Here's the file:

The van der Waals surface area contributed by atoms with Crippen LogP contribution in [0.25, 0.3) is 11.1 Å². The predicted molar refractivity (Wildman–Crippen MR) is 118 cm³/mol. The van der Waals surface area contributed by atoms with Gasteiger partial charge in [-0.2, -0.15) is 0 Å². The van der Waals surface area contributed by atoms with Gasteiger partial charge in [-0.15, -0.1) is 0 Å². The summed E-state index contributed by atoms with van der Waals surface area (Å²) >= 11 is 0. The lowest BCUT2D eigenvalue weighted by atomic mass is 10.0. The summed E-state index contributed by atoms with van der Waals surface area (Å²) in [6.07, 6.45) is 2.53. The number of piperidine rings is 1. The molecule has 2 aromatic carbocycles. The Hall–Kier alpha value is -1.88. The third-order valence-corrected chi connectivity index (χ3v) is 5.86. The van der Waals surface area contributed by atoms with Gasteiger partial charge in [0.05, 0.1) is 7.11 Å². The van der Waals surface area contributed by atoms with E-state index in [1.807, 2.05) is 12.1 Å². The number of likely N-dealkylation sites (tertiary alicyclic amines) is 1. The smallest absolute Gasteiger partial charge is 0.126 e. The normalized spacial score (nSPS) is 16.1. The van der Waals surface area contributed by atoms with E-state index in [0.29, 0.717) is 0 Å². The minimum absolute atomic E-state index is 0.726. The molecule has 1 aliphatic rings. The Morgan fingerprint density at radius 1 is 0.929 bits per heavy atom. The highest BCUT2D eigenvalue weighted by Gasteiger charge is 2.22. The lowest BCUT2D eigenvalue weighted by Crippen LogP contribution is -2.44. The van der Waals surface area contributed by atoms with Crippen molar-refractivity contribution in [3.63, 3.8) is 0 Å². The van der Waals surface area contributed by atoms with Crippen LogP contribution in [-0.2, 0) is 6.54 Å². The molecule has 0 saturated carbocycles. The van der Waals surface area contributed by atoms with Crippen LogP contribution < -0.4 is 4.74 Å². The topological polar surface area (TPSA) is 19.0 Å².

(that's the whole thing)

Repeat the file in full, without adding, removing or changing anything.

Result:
The van der Waals surface area contributed by atoms with Crippen LogP contribution in [0.25, 0.3) is 11.1 Å². The predicted molar refractivity (Wildman–Crippen MR) is 118 cm³/mol. The van der Waals surface area contributed by atoms with Gasteiger partial charge in [-0.2, -0.15) is 0 Å². The van der Waals surface area contributed by atoms with Gasteiger partial charge in [-0.15, -0.1) is 0 Å². The summed E-state index contributed by atoms with van der Waals surface area (Å²) >= 11 is 0. The lowest BCUT2D eigenvalue weighted by atomic mass is 10.0. The summed E-state index contributed by atoms with van der Waals surface area (Å²) in [6.07, 6.45) is 2.53. The number of piperidine rings is 1. The molecule has 2 aromatic carbocycles. The Hall–Kier alpha value is -1.88. The third-order valence-corrected chi connectivity index (χ3v) is 5.86. The van der Waals surface area contributed by atoms with Gasteiger partial charge in [0.05, 0.1) is 7.11 Å². The van der Waals surface area contributed by atoms with E-state index in [1.807, 2.05) is 12.1 Å². The number of likely N-dealkylation sites (tertiary alicyclic amines) is 1. The smallest absolute Gasteiger partial charge is 0.126 e. The normalized spacial score (nSPS) is 16.1. The van der Waals surface area contributed by atoms with E-state index in [0.29, 0.717) is 0 Å². The minimum absolute atomic E-state index is 0.726. The molecule has 1 aliphatic rings. The Morgan fingerprint density at radius 1 is 0.929 bits per heavy atom. The highest BCUT2D eigenvalue weighted by Gasteiger charge is 2.22. The lowest BCUT2D eigenvalue weighted by Crippen LogP contribution is -2.44. The van der Waals surface area contributed by atoms with Crippen molar-refractivity contribution in [3.63, 3.8) is 0 Å². The van der Waals surface area contributed by atoms with Crippen LogP contribution in [-0.2, 0) is 6.54 Å². The molecule has 0 saturated carbocycles. The van der Waals surface area contributed by atoms with Crippen LogP contribution < -0.4 is 4.74 Å². The topological polar surface area (TPSA) is 19.0 Å².